The Stream, November 6: U.S. Water Withdrawals Reach Lowest Level In 40 Years

The  Global Rundown

The Global Rundown

Water withdrawals in the United States are leveling off even as the economy continues to grow. Businesses say water risks are growing. California voters are spending more money to combat drought, as will the hydraulic fracturing industry in the United States. Thailand faces water shortages, late rains are exacerbating food insecurity in Africa’s Sahel, and groundwater levels are dropping in Zambia. New Zealand races to build a major irrigation project, and Peru cuts environmental red tape to boost investment.

“The assumption that demand for water must inevitably grow is false.”—Peter H. Gleick, president of the Pacific Institute, on government numbers showing that water withdrawals in the United States hit their lowest levels since 1970. (Huffington Post)

By the Numbers

By The Numbers

25 million People who face food insecurity in Africa’s Sahel region due to conflict and late rains. IRIN

$7.5 billion Water bond approved by California voters to fund water infrastructure projects in the drought-hit state. Reuters

1 kilometer per day Rate at which New Zealand’s Central Plains Water irrigation project—covering 60,000 hectares—is being built.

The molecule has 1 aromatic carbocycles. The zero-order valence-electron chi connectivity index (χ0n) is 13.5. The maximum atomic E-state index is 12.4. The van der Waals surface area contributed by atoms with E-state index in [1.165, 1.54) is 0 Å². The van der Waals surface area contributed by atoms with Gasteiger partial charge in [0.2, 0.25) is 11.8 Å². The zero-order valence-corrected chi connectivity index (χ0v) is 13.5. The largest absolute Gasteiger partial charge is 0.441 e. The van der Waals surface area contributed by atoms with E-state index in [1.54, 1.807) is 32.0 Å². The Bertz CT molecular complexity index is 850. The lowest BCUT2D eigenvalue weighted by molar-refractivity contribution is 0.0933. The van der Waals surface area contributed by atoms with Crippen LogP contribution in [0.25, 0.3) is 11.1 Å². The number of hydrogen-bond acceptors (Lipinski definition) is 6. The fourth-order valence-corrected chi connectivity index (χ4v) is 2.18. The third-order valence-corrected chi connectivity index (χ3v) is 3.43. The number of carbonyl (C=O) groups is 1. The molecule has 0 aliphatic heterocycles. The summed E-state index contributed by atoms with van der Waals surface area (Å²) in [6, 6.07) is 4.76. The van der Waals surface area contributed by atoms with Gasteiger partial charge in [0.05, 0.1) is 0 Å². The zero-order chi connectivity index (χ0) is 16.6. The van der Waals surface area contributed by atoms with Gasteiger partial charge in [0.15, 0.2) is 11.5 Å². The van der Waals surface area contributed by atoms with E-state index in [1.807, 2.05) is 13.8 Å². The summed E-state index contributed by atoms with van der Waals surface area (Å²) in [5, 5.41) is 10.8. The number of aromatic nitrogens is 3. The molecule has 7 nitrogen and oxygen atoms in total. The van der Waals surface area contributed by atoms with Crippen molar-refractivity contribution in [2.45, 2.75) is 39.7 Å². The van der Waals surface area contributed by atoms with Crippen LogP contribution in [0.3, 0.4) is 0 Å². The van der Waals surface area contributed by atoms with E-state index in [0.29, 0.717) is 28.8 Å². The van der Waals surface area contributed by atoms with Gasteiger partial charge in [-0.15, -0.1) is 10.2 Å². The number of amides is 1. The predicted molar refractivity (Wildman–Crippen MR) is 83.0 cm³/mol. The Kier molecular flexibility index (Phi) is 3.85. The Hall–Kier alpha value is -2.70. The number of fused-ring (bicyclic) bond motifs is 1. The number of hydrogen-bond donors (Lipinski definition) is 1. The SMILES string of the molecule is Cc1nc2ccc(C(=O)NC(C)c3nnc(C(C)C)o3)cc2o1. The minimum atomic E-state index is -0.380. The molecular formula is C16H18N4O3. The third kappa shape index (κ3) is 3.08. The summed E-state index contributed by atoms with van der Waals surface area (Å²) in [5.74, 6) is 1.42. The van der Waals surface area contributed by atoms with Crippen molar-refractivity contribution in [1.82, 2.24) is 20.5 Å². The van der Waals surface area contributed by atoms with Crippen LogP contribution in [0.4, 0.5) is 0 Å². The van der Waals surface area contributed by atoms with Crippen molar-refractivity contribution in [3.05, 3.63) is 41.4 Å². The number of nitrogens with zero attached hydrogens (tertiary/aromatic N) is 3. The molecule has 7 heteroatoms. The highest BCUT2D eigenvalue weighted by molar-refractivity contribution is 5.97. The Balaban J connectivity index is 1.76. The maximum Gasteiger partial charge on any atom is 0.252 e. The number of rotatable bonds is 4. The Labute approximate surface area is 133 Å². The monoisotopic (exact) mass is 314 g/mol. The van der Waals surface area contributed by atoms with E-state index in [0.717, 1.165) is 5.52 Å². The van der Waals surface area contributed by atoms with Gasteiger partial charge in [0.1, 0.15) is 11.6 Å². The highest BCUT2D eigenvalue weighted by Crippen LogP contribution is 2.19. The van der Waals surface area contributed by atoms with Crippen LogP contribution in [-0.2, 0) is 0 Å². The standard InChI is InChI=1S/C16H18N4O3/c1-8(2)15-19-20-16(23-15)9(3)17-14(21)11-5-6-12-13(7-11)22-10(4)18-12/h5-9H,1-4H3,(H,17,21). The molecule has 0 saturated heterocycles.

Science, Studies, And Reports

Two-thirds of the world’s largest companies say they are exposed to water risk that could “generate a substantive change in their business, operations or revenue”, especially in emerging markets, according to the newest annual global water report from sustainability organization CDP. CDP

Drought and stricter environmental regulations could push the hydraulic fracturing industry in the United States to triple its spending on wastewater treatment by 2020, while doubling the amount of water that is reused, Bluefield Research found. Bloomberg News

On the Radar

On The Radar

Falling groundwater levels will create “serious erratic” water supplies in Zambia’s capital Lusaka, where demand for water far outstrips supplies. Bloomberg News

A drought in Thailand is creating water shortages throughout the country and has prompted the Royal Irrigation Department to cut water flow to farmers. National News Bureau of Thailand

Peru has approved measures to cut waiting times for environmental approvals for development projects by 3.5 years in an effort to boost falling investment. Bloomberg News

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